Rachel Shabi was born in Israel to Jewish immigrants from Iraq, who came to Israel during the mass immigration of the early 1950’s but soon after moved to England, where she grew up and became a journalist. Shabi returned to Israel in order to investigate the current relations in Israel between Mizrahim (i.e. Jews from the Middle East and North Africa) and Ashkenazim (i.e. most Jews from Europe and the Americas). Her book is based on conversations with family members and other Mizrahi individuals she encountered in Israel as well as selected studies relating to the subject. Based on these sources Shabi describes life in Iraq, the mass immigration, life in development towns in Israel, and attitudes to Mizrahi culture and to Arabs. She sees as the source for the Mizrahi- Ashkenazi relations in Israel the fact that the veteran Jews — mainly Ashkenazim — shaped Israel’s character to resemble Europe, and viewed Mizrahim as both primitive and similar to Arabs, the state’s enemies. The importance of this very personal book is in the insights it provides to feelings and attitudes of both groups toward social, cultural, and political conditions in Israel rather than in providing new data. Index, map, notes.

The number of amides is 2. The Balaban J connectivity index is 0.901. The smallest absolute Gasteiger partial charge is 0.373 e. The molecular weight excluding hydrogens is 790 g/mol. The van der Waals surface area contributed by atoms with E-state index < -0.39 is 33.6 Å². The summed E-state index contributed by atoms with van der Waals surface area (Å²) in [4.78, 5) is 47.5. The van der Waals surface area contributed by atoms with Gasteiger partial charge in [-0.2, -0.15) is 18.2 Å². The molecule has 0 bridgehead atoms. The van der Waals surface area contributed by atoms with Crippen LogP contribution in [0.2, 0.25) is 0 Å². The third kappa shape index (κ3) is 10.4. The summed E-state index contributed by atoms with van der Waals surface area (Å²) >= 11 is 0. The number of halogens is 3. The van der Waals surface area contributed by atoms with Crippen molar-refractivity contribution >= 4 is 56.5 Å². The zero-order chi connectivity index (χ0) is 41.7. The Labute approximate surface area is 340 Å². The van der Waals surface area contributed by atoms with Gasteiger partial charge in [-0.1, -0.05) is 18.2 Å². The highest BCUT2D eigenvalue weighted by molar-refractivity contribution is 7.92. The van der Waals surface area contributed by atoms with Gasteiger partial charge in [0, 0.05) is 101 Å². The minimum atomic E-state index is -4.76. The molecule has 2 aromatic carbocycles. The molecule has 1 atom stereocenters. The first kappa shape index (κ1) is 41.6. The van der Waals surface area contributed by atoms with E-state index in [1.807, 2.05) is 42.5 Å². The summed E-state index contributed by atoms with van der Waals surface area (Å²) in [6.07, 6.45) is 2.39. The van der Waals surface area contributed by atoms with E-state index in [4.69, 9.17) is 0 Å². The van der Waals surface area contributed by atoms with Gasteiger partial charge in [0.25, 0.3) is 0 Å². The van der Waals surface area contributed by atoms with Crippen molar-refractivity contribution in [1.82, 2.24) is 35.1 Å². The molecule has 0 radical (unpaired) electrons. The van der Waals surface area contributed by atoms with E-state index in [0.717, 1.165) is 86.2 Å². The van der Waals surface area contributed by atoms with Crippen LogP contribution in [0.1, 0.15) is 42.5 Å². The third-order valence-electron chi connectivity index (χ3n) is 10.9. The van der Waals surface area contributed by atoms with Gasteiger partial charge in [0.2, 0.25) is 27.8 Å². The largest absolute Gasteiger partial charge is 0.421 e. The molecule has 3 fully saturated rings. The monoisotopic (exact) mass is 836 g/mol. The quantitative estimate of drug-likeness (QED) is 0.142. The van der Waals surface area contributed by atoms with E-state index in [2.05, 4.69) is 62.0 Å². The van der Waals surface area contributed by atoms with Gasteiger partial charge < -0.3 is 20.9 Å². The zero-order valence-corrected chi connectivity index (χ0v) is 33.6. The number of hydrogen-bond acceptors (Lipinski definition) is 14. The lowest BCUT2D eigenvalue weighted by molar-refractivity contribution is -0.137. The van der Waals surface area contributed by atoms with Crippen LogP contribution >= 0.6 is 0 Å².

Rachel Simon, a librarian at Princeton University, does research on Jews in the modern Middle East and North Africa, with special reference to Libya, Ottoman Empire, women, and education.